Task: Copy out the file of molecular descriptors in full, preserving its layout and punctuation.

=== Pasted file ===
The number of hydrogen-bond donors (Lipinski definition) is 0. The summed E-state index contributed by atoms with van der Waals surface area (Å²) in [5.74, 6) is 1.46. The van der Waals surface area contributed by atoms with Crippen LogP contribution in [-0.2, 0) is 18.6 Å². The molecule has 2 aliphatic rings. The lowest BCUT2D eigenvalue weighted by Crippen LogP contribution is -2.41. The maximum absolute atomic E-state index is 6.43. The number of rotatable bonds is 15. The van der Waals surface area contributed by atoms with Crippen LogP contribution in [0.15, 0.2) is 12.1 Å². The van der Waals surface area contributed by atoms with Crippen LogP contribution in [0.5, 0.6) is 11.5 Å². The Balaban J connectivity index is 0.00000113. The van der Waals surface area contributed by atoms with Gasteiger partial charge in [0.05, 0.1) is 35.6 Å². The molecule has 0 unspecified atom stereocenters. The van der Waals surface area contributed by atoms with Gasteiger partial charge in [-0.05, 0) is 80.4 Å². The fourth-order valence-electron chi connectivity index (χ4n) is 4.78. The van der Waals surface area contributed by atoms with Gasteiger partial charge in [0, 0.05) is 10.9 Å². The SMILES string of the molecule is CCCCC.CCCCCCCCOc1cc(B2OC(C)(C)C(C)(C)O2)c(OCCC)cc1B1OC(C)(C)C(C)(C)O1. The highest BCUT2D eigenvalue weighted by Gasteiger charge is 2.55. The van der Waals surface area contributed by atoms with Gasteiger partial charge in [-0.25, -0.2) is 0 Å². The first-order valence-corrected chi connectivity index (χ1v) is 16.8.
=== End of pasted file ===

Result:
The number of hydrogen-bond donors (Lipinski definition) is 0. The summed E-state index contributed by atoms with van der Waals surface area (Å²) in [5.74, 6) is 1.46. The van der Waals surface area contributed by atoms with Crippen LogP contribution in [-0.2, 0) is 18.6 Å². The molecule has 2 aliphatic rings. The lowest BCUT2D eigenvalue weighted by Crippen LogP contribution is -2.41. The maximum absolute atomic E-state index is 6.43. The number of rotatable bonds is 15. The van der Waals surface area contributed by atoms with Crippen LogP contribution in [0.15, 0.2) is 12.1 Å². The van der Waals surface area contributed by atoms with Crippen LogP contribution in [0.5, 0.6) is 11.5 Å². The Balaban J connectivity index is 0.00000113. The van der Waals surface area contributed by atoms with Gasteiger partial charge in [0.05, 0.1) is 35.6 Å². The molecule has 0 unspecified atom stereocenters. The van der Waals surface area contributed by atoms with Gasteiger partial charge in [-0.05, 0) is 80.4 Å². The fourth-order valence-electron chi connectivity index (χ4n) is 4.78. The van der Waals surface area contributed by atoms with Gasteiger partial charge in [0, 0.05) is 10.9 Å². The SMILES string of the molecule is CCCCC.CCCCCCCCOc1cc(B2OC(C)(C)C(C)(C)O2)c(OCCC)cc1B1OC(C)(C)C(C)(C)O1. The highest BCUT2D eigenvalue weighted by Gasteiger charge is 2.55. The van der Waals surface area contributed by atoms with Gasteiger partial charge in [-0.25, -0.2) is 0 Å². The first-order valence-corrected chi connectivity index (χ1v) is 16.8.